This series is about the latest additions to the Python language which at the time of writing is Python 3.8. To kick start the series, this post will focus on Positional-only parameters.
Prior to Python 3.8, some inbuilt functions allowed for positional-only arguments in functions but this feature could not be used in code by developers. The addition of the ability to specify positional-only arguments in function definitions is a new enhancement to the Python language syntax and is based on [PEP 570] https://www.python.org/dev/peps/pep-0570/).
Prior to Python 3.8, a function definition looked like:
but now with the addition of positional-only arguments, a function definition looks like:
- The '/' marker specifies that all parameters to its left can only be passed by position during the function call as against the normal position-or-keyword argument passing. Its then followed by positional_or_keyword_parameters and a '*' marker which specifies the end of all positional parameters and then followed by keyword_only_parameters.
- If '/' is not specified in the function definition, that function does not accept any positional-only arguments.
- Once a positional-only parameter is specified with a default, the following positional-only and positional-or-keyword parameters need to have defaults as well.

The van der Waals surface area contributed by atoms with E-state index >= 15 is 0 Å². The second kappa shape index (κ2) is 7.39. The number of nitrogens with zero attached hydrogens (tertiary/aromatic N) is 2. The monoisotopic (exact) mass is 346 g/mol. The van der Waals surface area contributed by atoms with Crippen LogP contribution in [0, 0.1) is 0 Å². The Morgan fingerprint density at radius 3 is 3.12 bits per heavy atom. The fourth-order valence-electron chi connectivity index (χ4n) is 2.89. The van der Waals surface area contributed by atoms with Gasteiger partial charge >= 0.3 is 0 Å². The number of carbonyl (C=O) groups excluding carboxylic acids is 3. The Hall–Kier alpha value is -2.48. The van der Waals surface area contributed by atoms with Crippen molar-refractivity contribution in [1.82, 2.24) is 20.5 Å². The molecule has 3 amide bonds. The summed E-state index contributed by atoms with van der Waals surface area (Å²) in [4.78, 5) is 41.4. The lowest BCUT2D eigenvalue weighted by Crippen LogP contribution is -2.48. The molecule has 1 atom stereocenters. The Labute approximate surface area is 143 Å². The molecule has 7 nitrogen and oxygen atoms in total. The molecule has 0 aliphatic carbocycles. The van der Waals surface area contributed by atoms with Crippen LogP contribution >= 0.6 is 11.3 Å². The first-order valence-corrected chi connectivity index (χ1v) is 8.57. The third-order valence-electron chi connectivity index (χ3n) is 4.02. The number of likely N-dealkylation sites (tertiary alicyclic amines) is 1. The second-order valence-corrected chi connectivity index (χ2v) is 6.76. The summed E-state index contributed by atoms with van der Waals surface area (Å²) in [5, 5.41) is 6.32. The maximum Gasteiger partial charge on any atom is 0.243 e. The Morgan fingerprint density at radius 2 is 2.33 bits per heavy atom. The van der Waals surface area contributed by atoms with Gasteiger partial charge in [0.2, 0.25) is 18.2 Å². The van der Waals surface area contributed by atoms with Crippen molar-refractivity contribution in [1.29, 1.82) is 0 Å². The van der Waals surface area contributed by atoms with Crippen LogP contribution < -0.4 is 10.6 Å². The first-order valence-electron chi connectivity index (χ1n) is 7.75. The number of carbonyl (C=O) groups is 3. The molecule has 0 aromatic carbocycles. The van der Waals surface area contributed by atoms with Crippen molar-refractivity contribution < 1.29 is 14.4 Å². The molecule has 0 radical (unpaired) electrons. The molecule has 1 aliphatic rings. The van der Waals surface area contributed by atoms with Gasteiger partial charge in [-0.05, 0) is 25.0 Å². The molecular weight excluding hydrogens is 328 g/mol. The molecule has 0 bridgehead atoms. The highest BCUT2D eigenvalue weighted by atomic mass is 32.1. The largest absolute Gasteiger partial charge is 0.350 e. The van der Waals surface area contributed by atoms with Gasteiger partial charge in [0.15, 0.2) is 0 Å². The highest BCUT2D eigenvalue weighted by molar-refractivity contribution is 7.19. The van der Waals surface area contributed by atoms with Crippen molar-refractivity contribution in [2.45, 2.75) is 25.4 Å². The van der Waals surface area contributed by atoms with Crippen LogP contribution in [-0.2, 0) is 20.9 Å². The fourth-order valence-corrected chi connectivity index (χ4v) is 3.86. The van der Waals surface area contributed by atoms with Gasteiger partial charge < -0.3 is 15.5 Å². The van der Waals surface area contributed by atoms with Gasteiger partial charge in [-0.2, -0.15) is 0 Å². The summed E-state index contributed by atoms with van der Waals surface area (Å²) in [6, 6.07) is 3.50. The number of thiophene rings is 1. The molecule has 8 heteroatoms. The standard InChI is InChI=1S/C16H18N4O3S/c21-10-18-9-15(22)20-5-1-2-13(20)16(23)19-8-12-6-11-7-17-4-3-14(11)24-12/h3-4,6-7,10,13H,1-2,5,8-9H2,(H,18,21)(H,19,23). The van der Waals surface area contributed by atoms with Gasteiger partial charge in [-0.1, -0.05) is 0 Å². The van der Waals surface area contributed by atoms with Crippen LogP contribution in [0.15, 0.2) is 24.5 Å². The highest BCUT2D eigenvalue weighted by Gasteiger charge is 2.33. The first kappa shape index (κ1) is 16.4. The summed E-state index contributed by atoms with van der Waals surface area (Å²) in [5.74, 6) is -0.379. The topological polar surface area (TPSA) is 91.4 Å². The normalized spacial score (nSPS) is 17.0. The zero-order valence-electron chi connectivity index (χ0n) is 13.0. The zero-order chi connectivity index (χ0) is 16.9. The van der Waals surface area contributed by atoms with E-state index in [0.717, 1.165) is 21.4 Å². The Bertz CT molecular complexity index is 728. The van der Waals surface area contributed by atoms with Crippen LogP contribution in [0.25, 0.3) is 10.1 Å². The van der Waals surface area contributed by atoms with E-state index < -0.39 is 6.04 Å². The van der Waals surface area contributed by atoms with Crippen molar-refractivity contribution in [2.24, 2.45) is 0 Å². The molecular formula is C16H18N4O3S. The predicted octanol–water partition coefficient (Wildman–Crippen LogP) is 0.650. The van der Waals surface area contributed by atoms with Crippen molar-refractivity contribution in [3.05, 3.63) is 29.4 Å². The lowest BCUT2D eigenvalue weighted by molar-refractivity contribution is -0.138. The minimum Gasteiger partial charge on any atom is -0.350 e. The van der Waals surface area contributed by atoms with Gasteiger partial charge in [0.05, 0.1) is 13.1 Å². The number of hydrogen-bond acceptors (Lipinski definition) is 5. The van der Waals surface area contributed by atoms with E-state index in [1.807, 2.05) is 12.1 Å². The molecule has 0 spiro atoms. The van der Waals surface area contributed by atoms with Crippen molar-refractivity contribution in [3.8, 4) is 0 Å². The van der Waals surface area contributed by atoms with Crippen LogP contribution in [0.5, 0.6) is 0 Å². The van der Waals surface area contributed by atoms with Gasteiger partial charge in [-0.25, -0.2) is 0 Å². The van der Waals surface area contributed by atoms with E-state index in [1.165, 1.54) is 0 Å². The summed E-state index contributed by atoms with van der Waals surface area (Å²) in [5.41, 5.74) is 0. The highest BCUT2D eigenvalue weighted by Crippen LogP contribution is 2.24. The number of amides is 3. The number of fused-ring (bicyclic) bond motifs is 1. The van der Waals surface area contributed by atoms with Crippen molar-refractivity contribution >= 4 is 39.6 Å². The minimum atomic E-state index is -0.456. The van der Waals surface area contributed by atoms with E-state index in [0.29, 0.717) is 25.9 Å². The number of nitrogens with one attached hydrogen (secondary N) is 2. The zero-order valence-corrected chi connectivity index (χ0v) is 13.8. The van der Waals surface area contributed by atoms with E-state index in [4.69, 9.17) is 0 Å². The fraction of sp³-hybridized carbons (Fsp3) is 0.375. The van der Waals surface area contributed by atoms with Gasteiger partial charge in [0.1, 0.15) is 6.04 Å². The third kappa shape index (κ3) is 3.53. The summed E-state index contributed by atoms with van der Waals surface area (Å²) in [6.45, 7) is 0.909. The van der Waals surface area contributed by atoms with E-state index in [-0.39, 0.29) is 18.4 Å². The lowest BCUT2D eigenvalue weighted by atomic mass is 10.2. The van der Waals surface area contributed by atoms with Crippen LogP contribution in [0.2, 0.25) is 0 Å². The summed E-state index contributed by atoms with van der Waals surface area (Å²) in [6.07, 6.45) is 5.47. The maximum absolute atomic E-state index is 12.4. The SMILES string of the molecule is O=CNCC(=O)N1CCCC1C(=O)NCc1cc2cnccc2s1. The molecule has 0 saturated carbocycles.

Advantages of positional-only parameters
- Speed and performance: The parsing and handling of positional-only parameters is faster.
- Logical ordering: positional-only arguments enforces the order in which arguments are mapped to parameters in the the function definition during a function call.
- Better API design. The new syntax will enable library authors to further control how their API can be called. It will allow designating which parameters must be called as positional-only, while preventing them from being called as keyword arguments.
When and where can you use positional-only parameters?
- Use positional-only if names do not matter or have no meaning, and there are only a few arguments which will always be passed in the same order.
- Use keyword-only when names have meaning and the function definition is more understandable by being explicit with names.